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Thread: 4 ton vs 3 ton difference of opinion by installers

  1. #1
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    4 ton vs 3 ton difference of opinion by installers

    Have received 2 different proposals - a 3 ton and a 4 ton AC unit for a 62 year old 2400 SF split level in ZIP 19382 (house has double pane windows). The 4 ton (Bryant Legacy 4 ton 16 SEER) guy measured the rooms and said he was rounding up to 4000 from 3800. When I asked the 3 ton (Goodman Energy Efficient Single Speed PSC GSX 160361 16SEER, 12.5 EER) guy why he didnít recommend 3.5 or 4 ton instead, he answered that while the additional SF was due to additional space added to the LR & DR the ductwork was original, and designed for heating only. He explained the problems that oversized units could create and respectfully disagrees with the 4 ton proposal. Visited some posts here and elsewhere re: oversized units and problems and learned bigger isnít necessarily better. Now Iím questioning the 4 ton proposal - does this person know what heís doing? Based on what Iíve read, his brand (Bryant) seems to generally be regarded better than the 3 ton guyís (Goodman). The major difference between the gas furnaces is the Bryant is variable speed and the Goodman is multi speed. But the 4 ton recommendation has me wondering - seems like a major miscalculation.

    Again, greatly appreciate any interest and your thoughts. You folks and this forum is an incredible resource!

  2. #2
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    Pay to have a load calculation done to see what size you need then take it from there.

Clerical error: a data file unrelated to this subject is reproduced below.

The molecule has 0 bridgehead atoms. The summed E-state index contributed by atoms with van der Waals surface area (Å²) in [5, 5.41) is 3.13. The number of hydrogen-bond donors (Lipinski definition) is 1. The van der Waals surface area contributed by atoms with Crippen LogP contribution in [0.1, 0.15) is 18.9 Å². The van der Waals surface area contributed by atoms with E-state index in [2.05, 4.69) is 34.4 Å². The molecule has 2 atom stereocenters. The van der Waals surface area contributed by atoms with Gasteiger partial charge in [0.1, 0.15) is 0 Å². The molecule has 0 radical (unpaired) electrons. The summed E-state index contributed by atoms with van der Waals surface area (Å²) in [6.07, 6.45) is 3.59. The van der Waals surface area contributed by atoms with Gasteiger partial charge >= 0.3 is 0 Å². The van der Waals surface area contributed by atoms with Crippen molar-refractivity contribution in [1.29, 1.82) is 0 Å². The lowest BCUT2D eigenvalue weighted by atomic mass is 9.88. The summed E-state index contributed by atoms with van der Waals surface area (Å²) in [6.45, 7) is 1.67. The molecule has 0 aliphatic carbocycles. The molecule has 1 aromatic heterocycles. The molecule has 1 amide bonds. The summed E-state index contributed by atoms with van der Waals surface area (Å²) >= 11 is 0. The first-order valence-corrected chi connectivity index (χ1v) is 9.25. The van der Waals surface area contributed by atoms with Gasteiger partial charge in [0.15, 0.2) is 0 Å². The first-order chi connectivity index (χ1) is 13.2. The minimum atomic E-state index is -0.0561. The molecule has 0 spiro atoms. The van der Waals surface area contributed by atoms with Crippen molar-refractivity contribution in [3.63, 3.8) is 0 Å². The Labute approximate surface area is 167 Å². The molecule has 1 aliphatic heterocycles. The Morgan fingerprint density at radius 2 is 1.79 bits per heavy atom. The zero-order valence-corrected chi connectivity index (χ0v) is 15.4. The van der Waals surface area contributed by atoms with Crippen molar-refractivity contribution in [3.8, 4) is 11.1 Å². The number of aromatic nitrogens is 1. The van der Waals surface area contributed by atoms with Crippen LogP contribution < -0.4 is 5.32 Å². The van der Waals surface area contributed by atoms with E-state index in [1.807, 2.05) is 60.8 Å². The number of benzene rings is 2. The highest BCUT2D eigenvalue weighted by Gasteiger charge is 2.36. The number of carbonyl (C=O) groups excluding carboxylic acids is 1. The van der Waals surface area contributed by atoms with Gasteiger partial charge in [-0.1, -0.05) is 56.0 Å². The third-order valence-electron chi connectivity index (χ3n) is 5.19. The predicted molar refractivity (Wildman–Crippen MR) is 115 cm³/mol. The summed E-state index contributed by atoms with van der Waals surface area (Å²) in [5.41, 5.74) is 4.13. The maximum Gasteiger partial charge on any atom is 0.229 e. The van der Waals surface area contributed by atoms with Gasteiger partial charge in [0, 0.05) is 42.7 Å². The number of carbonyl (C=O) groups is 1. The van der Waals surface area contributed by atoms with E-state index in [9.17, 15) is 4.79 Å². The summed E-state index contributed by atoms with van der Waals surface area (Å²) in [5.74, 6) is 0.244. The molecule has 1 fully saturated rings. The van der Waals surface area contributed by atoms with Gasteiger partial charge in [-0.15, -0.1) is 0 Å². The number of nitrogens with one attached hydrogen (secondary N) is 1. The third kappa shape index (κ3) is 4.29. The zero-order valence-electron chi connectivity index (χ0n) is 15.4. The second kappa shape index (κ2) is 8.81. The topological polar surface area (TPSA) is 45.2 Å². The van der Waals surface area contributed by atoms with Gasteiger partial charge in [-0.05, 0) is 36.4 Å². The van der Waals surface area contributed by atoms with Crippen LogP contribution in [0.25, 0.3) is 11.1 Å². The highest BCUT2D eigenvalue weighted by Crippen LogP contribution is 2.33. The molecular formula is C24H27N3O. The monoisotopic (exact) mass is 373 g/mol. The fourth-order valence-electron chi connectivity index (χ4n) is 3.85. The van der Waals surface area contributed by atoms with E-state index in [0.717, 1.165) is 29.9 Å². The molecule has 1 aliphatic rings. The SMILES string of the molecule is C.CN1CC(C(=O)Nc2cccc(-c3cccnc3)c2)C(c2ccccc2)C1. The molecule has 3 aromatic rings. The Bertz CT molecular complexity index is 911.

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  4. #3
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    So is the house 2400 or 3800 sqft?

    I looked up the zip and you look about the same latitude as me. I have a 3200 sqft ranch with a 3 ton. Set my unit to 75 and we have never had a problem. My design temp is 89. When we had two back to back days of 96 my 3 ton did fine. If I could get a 2 stage 2.5 ton I would have.

    My unit runs in low stage 90% of the time in dehumidify mode.


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  6. #4
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    jbhenergy - the home is 2400 SF.

  7. #5
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    Quote Originally Posted by Jon81SC View Post
    jbhenergy - the home is 2400 SF.
    So from where Iím sitting I would say 2.5.

    But I also donít know what type and how many windows. Color roof. Which direction your house sits etc etc etc.

    But again my swag is 2.5.


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  8. #6
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    Sounds like a pickle - you said the 4 ton guy measured the rooms, so he did a load calculation? Ask him about the ductwork sizing and ask if you need to add runs or return air.

    The 3 ton guy told you that was all he'd put in with your existing ducts, but did you ask him about adding more ductwork? Seems odd to put an undersized unit in because the ducts are limited.

    Also, is this being connected to a furnace? Existing? Does it have a drive large enough to handle 4 tons?
    Good? Bad? I'm the guy with the gun.

    Statements made by me are strictly my opinions and do not reflect the opinions of my employer. I am not authorized to make any official statements on behalf of my employer.
    Any technical advice offered by me is for educational purposes only, all HVAC related repairs should only be attempted by qualified personnel.

  9. #7
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    In HVAC, bigger is not necessarily better. Too large of a unit will short cycle and won't dehumidify as well as it should. What you need is just the right size.

    The only correct way to determine that is to have a proper load calculation done on it, typically called "running a Manual J".